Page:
It’s been almost a year since I started reading this, one chapter per day. Matt put out the challenge, and has been faithfully blogging about each chapter as we go through. I’ve found this tremendously helpful in understanding some of the more obscure topics and characters, especially given my lack of knowledge of the historical events.
I first heard of this novel in a “Reader’s Digest” joke:
Have you read War and Peace?
War and Peace is one of the great novels that everyone must read before they die. I’m saving it for insurance.
Matt in fact gave me a copy of the book (the edition I ended up reading) as a birthday present a few years back, but remembering the joke above, I didn’t end up even starting it: it just taunted me with its many pages, and many characters.
In the end, it’s been a really worthwhile read. As a mix of fiction and coverage of historical events, it’s not pure escapism. Tolstoy presents so many characters in different times and stations of life that you feel like you’ve learned a lot about what it means to be alive by the end of it. He spends chapters building up relationships between characters, only to finish such subplots with throwaway sentences.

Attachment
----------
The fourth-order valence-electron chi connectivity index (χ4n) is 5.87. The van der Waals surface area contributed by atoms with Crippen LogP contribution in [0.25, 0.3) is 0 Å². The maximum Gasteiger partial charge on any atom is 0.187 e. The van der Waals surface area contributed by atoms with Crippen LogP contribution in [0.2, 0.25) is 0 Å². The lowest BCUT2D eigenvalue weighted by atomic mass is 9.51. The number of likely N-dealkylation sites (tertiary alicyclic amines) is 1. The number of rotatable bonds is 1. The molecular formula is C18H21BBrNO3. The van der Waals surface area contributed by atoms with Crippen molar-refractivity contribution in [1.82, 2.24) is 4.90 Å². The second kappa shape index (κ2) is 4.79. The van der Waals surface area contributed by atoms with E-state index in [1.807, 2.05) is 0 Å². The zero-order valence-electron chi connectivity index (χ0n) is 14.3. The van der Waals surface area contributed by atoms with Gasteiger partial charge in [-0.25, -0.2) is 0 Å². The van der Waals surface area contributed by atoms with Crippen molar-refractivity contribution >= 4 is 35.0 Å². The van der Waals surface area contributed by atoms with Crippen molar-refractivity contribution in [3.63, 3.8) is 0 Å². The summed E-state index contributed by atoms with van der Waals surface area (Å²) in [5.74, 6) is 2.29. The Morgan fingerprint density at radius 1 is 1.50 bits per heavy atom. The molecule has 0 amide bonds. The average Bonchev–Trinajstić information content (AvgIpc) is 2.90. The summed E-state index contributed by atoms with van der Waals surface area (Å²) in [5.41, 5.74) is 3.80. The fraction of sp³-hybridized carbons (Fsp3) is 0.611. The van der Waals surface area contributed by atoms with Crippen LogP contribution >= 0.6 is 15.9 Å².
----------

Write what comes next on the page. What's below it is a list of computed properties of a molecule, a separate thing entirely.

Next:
In the end, it’s the sweeping arc of history that concerns him, not the small events of life that are covered along the way. And yet it’s precisely these small details that make it so worthwhile. Set in the early 1800s, much of what is covered is timeless. If you’ve been putting off reading this book, you should try and read it through, a chapter per day, next financial year.